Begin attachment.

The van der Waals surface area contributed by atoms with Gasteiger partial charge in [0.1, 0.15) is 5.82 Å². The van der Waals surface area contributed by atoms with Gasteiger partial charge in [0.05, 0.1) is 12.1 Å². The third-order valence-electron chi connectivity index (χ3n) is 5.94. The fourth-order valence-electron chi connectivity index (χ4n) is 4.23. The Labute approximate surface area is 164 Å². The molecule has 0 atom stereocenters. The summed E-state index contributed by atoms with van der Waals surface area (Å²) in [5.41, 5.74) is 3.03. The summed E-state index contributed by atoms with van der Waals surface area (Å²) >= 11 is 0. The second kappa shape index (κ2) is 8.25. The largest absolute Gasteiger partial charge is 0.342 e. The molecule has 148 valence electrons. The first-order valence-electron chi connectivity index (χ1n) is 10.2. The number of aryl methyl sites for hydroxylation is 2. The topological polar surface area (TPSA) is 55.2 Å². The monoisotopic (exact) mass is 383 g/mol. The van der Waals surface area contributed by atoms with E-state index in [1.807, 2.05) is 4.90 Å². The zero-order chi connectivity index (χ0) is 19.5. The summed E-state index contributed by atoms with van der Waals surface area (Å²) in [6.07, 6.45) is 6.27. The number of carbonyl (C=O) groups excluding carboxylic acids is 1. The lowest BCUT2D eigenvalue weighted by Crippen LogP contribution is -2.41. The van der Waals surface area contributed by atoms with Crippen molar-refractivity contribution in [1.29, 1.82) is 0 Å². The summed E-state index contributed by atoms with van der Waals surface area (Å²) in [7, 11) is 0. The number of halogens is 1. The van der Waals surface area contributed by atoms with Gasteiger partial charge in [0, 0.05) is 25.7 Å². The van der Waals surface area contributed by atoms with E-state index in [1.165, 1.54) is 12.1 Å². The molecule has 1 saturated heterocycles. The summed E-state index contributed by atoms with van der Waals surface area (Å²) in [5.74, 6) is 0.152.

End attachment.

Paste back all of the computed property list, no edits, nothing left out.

The van der Waals surface area contributed by atoms with Gasteiger partial charge in [0.1, 0.15) is 5.82 Å². The van der Waals surface area contributed by atoms with Gasteiger partial charge in [0.05, 0.1) is 12.1 Å². The third-order valence-electron chi connectivity index (χ3n) is 5.94. The fourth-order valence-electron chi connectivity index (χ4n) is 4.23. The Labute approximate surface area is 164 Å². The molecule has 0 atom stereocenters. The summed E-state index contributed by atoms with van der Waals surface area (Å²) in [5.41, 5.74) is 3.03. The summed E-state index contributed by atoms with van der Waals surface area (Å²) >= 11 is 0. The second kappa shape index (κ2) is 8.25. The largest absolute Gasteiger partial charge is 0.342 e. The molecule has 148 valence electrons. The first-order valence-electron chi connectivity index (χ1n) is 10.2. The number of aryl methyl sites for hydroxylation is 2. The topological polar surface area (TPSA) is 55.2 Å². The monoisotopic (exact) mass is 383 g/mol. The van der Waals surface area contributed by atoms with E-state index in [1.807, 2.05) is 4.90 Å². The zero-order chi connectivity index (χ0) is 19.5. The summed E-state index contributed by atoms with van der Waals surface area (Å²) in [6.07, 6.45) is 6.27. The number of carbonyl (C=O) groups excluding carboxylic acids is 1. The lowest BCUT2D eigenvalue weighted by Crippen LogP contribution is -2.41. The van der Waals surface area contributed by atoms with Crippen molar-refractivity contribution in [1.29, 1.82) is 0 Å². The summed E-state index contributed by atoms with van der Waals surface area (Å²) in [7, 11) is 0. The number of halogens is 1. The van der Waals surface area contributed by atoms with Gasteiger partial charge in [0, 0.05) is 25.7 Å². The van der Waals surface area contributed by atoms with E-state index in [1.165, 1.54) is 12.1 Å². The molecule has 1 saturated heterocycles. The summed E-state index contributed by atoms with van der Waals surface area (Å²) in [5.74, 6) is 0.152.